Northwest NEWS

June 29, 1998

Front Page

Woodinville officially removes Rainey; search for interim city manager begun

   parking

The Woodinville City Manager's parking place was decorated with goodbyes.

   by Andrew Walgamott
   Staff reporter


   WOODINVILLE--Flowers and teddy bears were placed in a chain link fence in front of the City Manager's parking spot at Woodinville City Hall last Wednesday morning.
  
   The words "We'll miss you" were written in black ink on a placard attached to the display.
  
   For the last half of the week, the spot was empty.
  
   By a vote of 4-3, the City Council officially removed and suspended Roy Rainey from his duties as Woodinville's top official as of 11:59 p.m. June 23.
  
   It wasn't immediately clear who'd placed the array there. But now the city begins the process of healing.
  
   Jim Katica, appointed acting city manager by a 4-3 council vote, sent an e-mail to city staffers Wednesday likening City Hall to a ship that has taken several hits below the waterline and is now listing.
  
   "Let's turn this ship over to the next city manager in better shape," said Katica who is also the city's finance director.
  
   "Onward and hopefully upward," said another councilmember.
  
   Mayor Don Brocha also sent an e-mail to city staff asking employees to put their differences behind for the betterment of Woodinville.
  
   Rainey said he will now go back to his home on Anderson Island near Tacoma where he's been told the fishing has been pretty good.
  
   This Monday night, the council is expected to consider proposals from companies offering their services to provide an interim City Manager while the search for a permanent manager can be completed.
  
   Still, Councilman Bob Miller sounded comfortable keeping Katica as the interim.
  
   "He's got a good head on his shoulders. And he knows the nuts and bolts of the city," Miller said.
  
   It has been a topsy-turvy month in Woodinville.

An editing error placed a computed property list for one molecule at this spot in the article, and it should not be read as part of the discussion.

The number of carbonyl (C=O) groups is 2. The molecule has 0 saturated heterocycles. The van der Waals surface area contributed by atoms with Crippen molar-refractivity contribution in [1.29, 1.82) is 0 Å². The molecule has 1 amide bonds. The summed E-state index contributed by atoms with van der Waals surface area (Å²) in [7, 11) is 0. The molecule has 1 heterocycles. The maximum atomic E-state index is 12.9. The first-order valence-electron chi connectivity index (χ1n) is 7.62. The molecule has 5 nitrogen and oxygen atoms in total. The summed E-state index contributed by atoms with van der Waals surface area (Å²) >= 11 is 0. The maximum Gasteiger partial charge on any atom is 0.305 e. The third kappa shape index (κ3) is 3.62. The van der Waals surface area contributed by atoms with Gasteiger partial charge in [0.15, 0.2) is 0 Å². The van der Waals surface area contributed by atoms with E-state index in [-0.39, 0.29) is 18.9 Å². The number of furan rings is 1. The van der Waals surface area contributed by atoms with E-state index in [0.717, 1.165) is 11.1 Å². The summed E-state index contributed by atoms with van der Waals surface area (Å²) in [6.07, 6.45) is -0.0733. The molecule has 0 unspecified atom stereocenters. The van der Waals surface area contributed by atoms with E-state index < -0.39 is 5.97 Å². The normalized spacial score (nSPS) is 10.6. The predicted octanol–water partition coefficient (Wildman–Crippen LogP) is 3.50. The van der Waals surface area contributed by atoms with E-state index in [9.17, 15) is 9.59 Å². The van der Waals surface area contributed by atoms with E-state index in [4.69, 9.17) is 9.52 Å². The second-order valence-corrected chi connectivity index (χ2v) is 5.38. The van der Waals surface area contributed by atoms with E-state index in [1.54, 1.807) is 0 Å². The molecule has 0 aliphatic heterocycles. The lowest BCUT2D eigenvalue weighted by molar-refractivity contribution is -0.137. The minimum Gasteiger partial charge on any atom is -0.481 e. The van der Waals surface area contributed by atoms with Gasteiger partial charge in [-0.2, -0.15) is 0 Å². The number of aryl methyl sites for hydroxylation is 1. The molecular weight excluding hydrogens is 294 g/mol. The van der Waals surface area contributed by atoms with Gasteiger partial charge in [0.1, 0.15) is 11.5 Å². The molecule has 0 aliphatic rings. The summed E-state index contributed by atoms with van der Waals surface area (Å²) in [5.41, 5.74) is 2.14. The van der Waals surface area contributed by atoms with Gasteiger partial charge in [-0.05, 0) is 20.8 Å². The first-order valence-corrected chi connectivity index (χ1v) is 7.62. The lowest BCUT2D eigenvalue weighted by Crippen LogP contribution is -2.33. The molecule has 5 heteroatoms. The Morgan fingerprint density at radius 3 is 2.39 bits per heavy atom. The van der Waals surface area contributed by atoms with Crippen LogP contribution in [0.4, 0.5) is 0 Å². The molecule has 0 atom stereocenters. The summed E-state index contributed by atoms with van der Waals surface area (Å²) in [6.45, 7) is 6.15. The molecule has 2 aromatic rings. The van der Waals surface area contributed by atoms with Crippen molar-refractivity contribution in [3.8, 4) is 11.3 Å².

In addition to the well-publicized admissions tax debacle, issues between Rainey and city staff as well as citizen boards and commissions boiled to a head, and a plan to reassign Planning Director Ray Sturtz to a new Human Resources branch was put on hold.
  
   Rainey, the manager for the past 14 months, was blamed for a list of problems.
  
   The motion the council adopted to remove Rainey reads, "The council believes the City Manager has demonstrated a lack of courtesy and professionalism to the public that is necessary for the position, and that the City Council has lost its trust and confidence in the City Manager's ability to carry out his duties in a manner satisfactory to the City Council."
  
   Rainey's supporters vented their anger at last Tuesday's council meeting.
  
   Usually staid, Miller harangued his fellow members on what the removal will cost Woodinville after the council came out of a two-hour and forty-minute closed-door Executive Session.
  
   "Any costs we incur means parks don't get built, and roads don't get paved," the former mayor said. Rainey severance package will alone total over $63,000.
  
   Miller believes that while the council negotiated professionally with former manager Joe Meneghini, no procedures were followed this time. He said the council gave more time to surface water issues and special events than to troubles with Rainey.
  
   Councilwoman Marsha Engel called the council's action incomplete.
  
   "We relied on innuendo, rumors, second-hand reports and anonymous letters," Engel said.
  
   "There's been times in the past two weeks that have made me embarrassed to be a Woodinville City Councilmember. The council failed in its responsibility to the City Manger, the staff and to the whole city," she said.
  
   Brocha and councilmembers Scott Hageman, Randy Ransom and Carol Bogue voted for removal and suspension.
  
   They were generally silent on the issue though Bogue said the process the council had been going through wasn't easy and that it had been going on for some time.
  
   Carter Hawley, assistant city manager who was hired on the first day of cityhood, will take the next four months off as a combination leave of absence and vacation.
  
   Asked why she wasn't appointed manager, Brocha said left-over feelings on the part of staff might not have allowed her to be as effective as she could've.
  
   Brocha added that in no way did it reflect on Hawley's abilities.